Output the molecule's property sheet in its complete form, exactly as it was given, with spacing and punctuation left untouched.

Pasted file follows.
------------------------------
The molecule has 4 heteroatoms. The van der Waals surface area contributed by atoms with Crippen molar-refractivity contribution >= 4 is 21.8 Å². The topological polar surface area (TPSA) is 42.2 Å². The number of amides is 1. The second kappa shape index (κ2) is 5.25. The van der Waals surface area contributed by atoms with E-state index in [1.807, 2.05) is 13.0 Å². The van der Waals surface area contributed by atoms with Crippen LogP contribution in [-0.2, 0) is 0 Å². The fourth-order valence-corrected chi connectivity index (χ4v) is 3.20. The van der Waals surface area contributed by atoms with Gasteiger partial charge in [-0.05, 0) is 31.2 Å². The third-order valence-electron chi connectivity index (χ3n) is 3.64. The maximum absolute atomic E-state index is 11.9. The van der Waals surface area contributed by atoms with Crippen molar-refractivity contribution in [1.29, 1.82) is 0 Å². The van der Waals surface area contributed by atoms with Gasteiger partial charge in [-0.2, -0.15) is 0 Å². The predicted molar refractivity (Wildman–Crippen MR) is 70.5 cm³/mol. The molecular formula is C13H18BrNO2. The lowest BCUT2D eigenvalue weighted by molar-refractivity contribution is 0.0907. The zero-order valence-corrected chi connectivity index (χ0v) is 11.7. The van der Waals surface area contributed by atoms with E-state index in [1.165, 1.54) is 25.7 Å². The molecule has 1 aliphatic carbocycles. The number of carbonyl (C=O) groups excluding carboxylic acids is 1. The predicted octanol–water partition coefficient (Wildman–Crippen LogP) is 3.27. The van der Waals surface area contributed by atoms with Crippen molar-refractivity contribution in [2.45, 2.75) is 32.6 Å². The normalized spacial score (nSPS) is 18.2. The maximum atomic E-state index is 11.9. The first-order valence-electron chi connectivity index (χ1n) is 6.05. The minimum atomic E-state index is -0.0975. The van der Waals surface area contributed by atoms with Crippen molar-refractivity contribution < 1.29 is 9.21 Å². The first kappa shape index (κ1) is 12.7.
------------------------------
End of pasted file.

The molecule has 4 heteroatoms. The van der Waals surface area contributed by atoms with Crippen molar-refractivity contribution >= 4 is 21.8 Å². The topological polar surface area (TPSA) is 42.2 Å². The number of amides is 1. The second kappa shape index (κ2) is 5.25. The van der Waals surface area contributed by atoms with E-state index in [1.807, 2.05) is 13.0 Å². The van der Waals surface area contributed by atoms with Crippen LogP contribution in [-0.2, 0) is 0 Å². The fourth-order valence-corrected chi connectivity index (χ4v) is 3.20. The van der Waals surface area contributed by atoms with Gasteiger partial charge in [-0.05, 0) is 31.2 Å². The third-order valence-electron chi connectivity index (χ3n) is 3.64. The maximum absolute atomic E-state index is 11.9. The van der Waals surface area contributed by atoms with Crippen molar-refractivity contribution in [1.29, 1.82) is 0 Å². The van der Waals surface area contributed by atoms with Gasteiger partial charge in [-0.2, -0.15) is 0 Å². The predicted molar refractivity (Wildman–Crippen MR) is 70.5 cm³/mol. The molecular formula is C13H18BrNO2. The lowest BCUT2D eigenvalue weighted by molar-refractivity contribution is 0.0907. The zero-order valence-corrected chi connectivity index (χ0v) is 11.7. The van der Waals surface area contributed by atoms with E-state index in [1.165, 1.54) is 25.7 Å². The molecule has 1 aliphatic carbocycles. The number of carbonyl (C=O) groups excluding carboxylic acids is 1. The predicted octanol–water partition coefficient (Wildman–Crippen LogP) is 3.27. The van der Waals surface area contributed by atoms with Crippen molar-refractivity contribution in [2.45, 2.75) is 32.6 Å². The normalized spacial score (nSPS) is 18.2. The maximum atomic E-state index is 11.9. The first-order valence-electron chi connectivity index (χ1n) is 6.05. The minimum atomic E-state index is -0.0975. The van der Waals surface area contributed by atoms with Crippen molar-refractivity contribution < 1.29 is 9.21 Å². The first kappa shape index (κ1) is 12.7.